Strength for Caring
Strength for Caring is an online resource and community for family caregivers that helps family caregivers take care of their loved ones and themselves. Strength for Caring is part of The Caregiver Initiative created by Johnson & Johnson Consumer Products Company, Division of Johnson & Johnson Consumer Companies, Inc.
U.S. Administration on Aging (AoA)
The Administration on Aging is the official federal agency dedicated to the delivery of supportive home and community-based services to older individuals and their caregivers. The AoA website has a special section on family caregiving.
Visiting Nurse Associations of America (VNAA)
VNAA promotes community-based home healthcare. Family caregivers can contact them to find their local VNA.
Well Spouse Association
Well Spouse is a national membership organization that gives support to husbands, wives, and partners of the chronically ill and/or disabled. Well Spouse has a network of support groups and also a newsletter for spouses.
Medic Alert + Safe Return Program
When someone with Alzheimer’s disease or related dementia (ADRD) is discovered missing every second counts. To assist caregivers with locating them, the Alzheimer’s Association developed the Safe Return Program. In a move to significantly improve the safety of individuals with ADRD, the Alzheimer’s Association and the MedicAlert Foundation have created an alliance to offer MedicAlert + Alzheimer’s Association Safe Return.
MedicAlert + Safe Return offers you the best of both worlds:
- Assistance when a person wanders or is lost
- Access to vital medical information in the time of need
How MedicAlert + Safe Return Works
When a person with dementia wanders or becomes lost, one call immediately activates a community support network to help reunite the lost person with his or her caregiver. When a person is found, a citizen or law official calls the toll-free 24-hour emergency response number on the identification product and the individual’s family or caregivers are contacted.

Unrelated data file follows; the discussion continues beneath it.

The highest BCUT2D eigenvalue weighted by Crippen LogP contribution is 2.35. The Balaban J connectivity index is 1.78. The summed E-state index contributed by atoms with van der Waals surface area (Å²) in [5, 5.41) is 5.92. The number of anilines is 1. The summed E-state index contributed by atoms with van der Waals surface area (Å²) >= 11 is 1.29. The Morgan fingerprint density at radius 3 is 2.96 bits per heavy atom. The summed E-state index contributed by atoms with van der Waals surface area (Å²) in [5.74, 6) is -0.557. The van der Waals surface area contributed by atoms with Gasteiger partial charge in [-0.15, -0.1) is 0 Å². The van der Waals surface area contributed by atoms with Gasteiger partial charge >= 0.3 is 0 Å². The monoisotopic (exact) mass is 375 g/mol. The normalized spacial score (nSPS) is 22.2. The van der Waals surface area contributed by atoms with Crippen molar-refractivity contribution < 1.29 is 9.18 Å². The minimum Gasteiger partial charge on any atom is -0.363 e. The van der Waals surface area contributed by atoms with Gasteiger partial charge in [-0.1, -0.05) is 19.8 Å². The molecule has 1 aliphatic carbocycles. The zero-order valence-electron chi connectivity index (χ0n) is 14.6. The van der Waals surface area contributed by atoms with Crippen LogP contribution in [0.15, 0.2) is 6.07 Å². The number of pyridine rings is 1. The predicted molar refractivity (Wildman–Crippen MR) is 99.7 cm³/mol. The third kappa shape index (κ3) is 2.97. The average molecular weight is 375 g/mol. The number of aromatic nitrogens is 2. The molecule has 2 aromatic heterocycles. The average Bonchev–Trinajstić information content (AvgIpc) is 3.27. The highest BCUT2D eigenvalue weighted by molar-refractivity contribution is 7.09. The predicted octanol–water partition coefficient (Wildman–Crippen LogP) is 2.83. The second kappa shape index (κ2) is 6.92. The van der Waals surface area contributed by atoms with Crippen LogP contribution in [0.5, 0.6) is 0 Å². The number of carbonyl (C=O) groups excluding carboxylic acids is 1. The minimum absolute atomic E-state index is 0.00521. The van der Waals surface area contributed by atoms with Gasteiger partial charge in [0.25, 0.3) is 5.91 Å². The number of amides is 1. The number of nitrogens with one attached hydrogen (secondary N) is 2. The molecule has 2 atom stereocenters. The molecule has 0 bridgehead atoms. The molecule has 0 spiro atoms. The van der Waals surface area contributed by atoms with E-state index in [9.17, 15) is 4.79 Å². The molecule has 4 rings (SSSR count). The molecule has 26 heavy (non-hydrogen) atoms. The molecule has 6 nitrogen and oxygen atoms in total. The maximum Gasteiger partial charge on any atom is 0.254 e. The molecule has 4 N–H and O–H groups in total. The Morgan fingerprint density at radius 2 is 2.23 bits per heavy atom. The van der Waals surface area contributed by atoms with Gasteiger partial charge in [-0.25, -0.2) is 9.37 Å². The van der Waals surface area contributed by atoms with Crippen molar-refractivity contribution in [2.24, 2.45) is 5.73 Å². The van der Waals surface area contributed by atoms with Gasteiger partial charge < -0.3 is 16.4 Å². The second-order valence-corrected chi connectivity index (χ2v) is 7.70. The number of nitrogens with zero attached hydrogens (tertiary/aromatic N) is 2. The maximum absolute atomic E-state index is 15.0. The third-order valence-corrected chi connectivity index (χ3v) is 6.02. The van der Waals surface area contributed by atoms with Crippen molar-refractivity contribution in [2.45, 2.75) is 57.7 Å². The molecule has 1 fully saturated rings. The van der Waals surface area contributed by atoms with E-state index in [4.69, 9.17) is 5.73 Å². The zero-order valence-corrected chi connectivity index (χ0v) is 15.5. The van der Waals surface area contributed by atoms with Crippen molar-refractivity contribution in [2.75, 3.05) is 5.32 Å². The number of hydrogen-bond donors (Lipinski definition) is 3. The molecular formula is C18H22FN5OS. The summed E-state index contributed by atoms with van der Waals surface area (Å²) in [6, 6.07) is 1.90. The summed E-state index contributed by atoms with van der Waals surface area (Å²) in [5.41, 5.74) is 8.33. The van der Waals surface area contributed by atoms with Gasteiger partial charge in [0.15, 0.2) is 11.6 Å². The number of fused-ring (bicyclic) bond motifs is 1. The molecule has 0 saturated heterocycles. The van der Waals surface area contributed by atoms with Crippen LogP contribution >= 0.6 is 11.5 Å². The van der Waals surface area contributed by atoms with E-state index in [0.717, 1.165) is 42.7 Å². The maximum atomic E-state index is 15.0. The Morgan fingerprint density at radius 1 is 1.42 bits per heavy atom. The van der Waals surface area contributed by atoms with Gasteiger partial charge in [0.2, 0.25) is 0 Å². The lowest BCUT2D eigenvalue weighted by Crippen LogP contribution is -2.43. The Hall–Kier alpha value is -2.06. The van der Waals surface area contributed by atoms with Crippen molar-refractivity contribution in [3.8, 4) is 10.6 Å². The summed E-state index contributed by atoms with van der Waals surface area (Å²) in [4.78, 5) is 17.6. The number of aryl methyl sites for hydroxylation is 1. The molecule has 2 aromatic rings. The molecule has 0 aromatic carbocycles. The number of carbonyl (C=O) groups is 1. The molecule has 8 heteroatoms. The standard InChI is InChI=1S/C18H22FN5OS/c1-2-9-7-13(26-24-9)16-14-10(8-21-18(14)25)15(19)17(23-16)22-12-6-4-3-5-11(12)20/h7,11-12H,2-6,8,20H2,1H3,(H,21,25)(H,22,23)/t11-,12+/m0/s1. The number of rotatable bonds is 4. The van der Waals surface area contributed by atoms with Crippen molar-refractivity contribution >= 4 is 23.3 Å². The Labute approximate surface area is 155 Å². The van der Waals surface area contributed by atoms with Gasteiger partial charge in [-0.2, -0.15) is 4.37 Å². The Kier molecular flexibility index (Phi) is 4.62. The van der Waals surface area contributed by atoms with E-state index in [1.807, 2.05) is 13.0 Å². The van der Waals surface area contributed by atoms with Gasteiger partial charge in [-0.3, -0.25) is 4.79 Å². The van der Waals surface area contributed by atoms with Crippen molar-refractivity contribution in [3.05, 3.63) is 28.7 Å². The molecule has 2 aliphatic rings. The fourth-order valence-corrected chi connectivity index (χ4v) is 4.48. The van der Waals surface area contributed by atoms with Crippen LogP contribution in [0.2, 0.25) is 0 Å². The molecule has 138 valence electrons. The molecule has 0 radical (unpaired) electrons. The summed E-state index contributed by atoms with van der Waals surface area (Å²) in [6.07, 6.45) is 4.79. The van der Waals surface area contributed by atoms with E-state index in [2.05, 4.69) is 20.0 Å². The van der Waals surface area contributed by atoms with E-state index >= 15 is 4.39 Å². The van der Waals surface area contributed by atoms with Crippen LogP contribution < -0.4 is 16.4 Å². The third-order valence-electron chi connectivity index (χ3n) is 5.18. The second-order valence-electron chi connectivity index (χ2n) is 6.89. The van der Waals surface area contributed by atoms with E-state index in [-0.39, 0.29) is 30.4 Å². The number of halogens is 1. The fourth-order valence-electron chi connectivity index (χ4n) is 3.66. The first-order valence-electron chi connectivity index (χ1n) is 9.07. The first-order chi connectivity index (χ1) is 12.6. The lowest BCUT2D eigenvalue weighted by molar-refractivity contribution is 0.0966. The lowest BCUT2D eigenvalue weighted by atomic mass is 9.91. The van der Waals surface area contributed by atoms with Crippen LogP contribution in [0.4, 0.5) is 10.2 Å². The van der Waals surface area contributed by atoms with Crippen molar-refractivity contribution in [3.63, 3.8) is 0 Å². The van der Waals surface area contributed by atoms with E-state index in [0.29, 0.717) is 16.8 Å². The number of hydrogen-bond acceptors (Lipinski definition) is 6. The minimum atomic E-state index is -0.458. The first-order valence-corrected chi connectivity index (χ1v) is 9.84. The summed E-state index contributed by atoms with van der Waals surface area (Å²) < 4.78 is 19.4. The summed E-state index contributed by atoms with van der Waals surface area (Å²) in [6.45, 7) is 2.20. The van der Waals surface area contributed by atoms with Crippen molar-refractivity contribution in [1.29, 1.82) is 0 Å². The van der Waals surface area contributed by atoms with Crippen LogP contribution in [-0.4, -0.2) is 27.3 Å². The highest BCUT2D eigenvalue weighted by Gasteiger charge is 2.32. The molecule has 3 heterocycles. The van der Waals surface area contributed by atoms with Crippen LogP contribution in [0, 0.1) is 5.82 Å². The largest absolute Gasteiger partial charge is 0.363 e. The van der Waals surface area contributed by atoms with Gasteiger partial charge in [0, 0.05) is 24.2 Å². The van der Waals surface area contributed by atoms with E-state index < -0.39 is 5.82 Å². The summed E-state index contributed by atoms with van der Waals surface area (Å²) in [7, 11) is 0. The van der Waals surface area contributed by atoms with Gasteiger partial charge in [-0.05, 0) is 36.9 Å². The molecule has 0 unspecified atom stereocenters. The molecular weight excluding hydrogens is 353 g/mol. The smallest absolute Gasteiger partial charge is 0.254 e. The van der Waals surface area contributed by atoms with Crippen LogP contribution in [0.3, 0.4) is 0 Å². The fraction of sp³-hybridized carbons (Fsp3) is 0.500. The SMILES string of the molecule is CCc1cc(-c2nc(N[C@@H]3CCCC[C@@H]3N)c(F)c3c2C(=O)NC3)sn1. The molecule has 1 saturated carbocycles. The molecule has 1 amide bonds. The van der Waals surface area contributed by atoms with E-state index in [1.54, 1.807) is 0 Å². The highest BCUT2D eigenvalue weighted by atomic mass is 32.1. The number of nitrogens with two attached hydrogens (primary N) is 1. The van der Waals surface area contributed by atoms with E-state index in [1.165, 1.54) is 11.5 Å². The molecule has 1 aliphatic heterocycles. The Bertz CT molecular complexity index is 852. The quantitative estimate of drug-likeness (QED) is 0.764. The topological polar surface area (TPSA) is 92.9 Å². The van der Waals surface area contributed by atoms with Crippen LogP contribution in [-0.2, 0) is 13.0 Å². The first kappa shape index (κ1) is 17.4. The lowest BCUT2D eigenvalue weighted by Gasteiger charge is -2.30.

The nearest Alzheimer’s Association office provides support during search and rescue efforts. In addition, should medical attention be required, access to a personal health record is immediately available.
Benefits of MedicAlert + Safe Return Membership
- Provides you peace of mind
- Provides vital medical information to emergency responders
- Live 24-hour emergency response service for wandering and medical emergencies
- 24-hour family notification service
- 24-hour care consultation services provided by master’s level counselors
The enrollment kit includes:
- MedicAlert Identification bracelet or pendant
- Wallet card
- “6 Steps to a Safe Return” magnet
- Personal Health Record Summary
- Alzheimer’s Association brochure
Choosing an Assisted Living or Continuing Care Facility
The following checklist is reprinted from The American Bar Association Legal Guide for Older Americans by Charles P. Sabatino, et al. (1998), Times Books by the American Bar Association.
Reproduced by permission. All rights reserved. This information or any portion thereof may not be copied or disseminated in any form or by any means or downloaded or stored in an electronic database or retrieval system without the express written consent of the American Bar Association.